Sunday, October 21, 2012

Recovery Lessons

The last thing I said in my previous post was that I would assess on Friday morning if I should do an easy or a faster effort that day, depending on how the legs felt. The problem with that approach is that you need to be absolutely honest with yourself; once you start arguing with yourself "ah sure it's not THAT bad, I'll be fine" it should set the alarm bells ringing straight away. Well, I didn't heed my own advice, stubbornly went ahead with a faster effort and knew pretty much straight away that I had been stupid.

The most important lesson Mystery Coach had hammered into me was that the base phase is all about recovery, both long term from your previous race as well as day-to-day recovery from training session to training session. Just one look at Friday's numbers shows what happens when you ignore that. The pace was slower than last week, though I can swear that the effort was at least the same. What's quite revealing is the low heart rate: I just was not able to raise the HR, it was about 5 bpm lower than last week, though, as I said, the perceived effort was the same. It would have been better to take it easy on Friday and leave the faster stuff for another morning. The way I did it I ended up with some mediocre pace and a lot of fatigue.

I was late for Saturday's group run. My thinking was that someone who gets up at 6 am every morning during the week won't need an alarm to get up at 8 on Saturday. That has been true every week up to now, but yesterday I overslept. Thankfully it wasn't too bad, I only missed the start by a minute and quickly caught up with the group.

For whatever reason, the pace for the group run was much sharper than usual, but that suited me just fine. Maybe it was because we had the ladies that had come 3th and 4th in the recent Valentia half marathon amongst us, or maybe they are all getting much fitter already. As always I added the runs to and from the meeting point, which gives me a decent mileage for the day, but towards the end I was definitely feeling the miles, another sign that I was behind in my recovery.

I wasn't exactly looking forward to today's long run, but felt that I had to do it. I was prepared to take it really easy, no matter how slow, and just get it done. The 20 miles were made tougher by the hills and the rather windy conditions, and with my legs feeling so fatigued the day before this had the potential to get very ugly.

Instead I was moving well from the word go, cruised over the hills on autopilot, pushed the effort a bit more on the flats and was back home in about 2 hours 30, feeling pretty damn good. I felt I could have done the same loop a second time, though I wasn't THAT tempted to test that theory. So, all of a sudden and without knowing why, I went from feeling like toast the one day to indefatigable the next. There clearly are still a few things about running that I have not figured out yet.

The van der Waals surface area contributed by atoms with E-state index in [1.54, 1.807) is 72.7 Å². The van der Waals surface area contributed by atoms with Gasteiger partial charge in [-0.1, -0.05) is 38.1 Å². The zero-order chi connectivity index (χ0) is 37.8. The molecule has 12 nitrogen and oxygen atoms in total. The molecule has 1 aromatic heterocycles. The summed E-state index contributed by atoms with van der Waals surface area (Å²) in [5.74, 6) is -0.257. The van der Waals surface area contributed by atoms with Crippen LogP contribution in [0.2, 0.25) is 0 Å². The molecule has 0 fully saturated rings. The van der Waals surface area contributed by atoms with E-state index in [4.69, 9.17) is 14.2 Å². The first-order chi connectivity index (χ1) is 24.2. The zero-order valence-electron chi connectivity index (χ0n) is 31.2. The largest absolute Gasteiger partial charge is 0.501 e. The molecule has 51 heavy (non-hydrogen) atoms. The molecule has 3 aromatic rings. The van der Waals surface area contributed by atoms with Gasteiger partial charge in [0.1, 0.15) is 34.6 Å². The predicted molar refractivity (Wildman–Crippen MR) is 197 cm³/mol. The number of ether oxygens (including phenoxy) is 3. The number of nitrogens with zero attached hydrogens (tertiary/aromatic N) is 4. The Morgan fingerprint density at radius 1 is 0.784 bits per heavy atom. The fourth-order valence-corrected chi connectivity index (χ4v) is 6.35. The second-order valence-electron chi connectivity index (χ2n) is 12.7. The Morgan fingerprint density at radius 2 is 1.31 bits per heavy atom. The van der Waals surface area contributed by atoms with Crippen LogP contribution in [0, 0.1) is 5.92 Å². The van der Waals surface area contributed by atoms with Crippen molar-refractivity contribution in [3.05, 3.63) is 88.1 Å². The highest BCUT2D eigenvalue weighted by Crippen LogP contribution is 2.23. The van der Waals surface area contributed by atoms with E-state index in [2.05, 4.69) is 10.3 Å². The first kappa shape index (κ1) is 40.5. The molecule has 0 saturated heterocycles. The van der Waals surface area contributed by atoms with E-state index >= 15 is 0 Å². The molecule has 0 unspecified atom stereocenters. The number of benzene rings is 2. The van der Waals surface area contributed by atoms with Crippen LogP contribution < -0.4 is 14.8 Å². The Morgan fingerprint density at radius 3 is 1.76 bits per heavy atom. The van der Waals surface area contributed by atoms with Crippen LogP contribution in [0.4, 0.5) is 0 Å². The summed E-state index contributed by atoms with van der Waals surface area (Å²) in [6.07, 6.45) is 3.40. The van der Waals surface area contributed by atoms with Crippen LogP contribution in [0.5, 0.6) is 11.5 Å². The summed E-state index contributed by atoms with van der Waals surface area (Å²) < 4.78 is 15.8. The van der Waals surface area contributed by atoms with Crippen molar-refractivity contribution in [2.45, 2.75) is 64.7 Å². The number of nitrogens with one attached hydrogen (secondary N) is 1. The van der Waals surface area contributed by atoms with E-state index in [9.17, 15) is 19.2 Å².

And to finish the post with something completely different, Shea spent the weekend creating a trailer to a movie and editing the pieces together. I don't think there are any actual plans to film the whole thing, but what he did already looks rather awesome, though I freely admit to being biased.

19 Oct
10 miles, 1:09:25, 6:57 pace, HR 153
20 Oct
16 miles, 2:02:47, 7:40 pace, HR 145
21 Oct
20 miles, 2:30:45, 7:32 pace, HR 151
Weekly Mileage: 84.8


  1. That is a serious weeks running. 84 miles and a 20 miler today!!!! It's early days yet but keep it steady and a marathon PB is on the cards

    1. Marathon PB? More like every kind of PB. He's in the 6:xx for 150 bpm, so in a 10k race this should work out as sub 6 min pace, so I reckon a low 37 is on the cards.

  2. Hi Thomas, Do you take any gels for your long training runs? Do you eat before or just wake up and go?

    1. No breakfast and no gels. I drink plenty of water before I go running, that's it. I never carry anything with me.

  3. Love the trailer - get him to remake "The loneliness of the long distance runner".

  4. Epic post! At least you're aware of the need for recovery (unlike many runners I know!). I was reading today the marathon schedule from Canova in Running Times which had 3 (or 4?) recovery days in a row after one particularly hard session.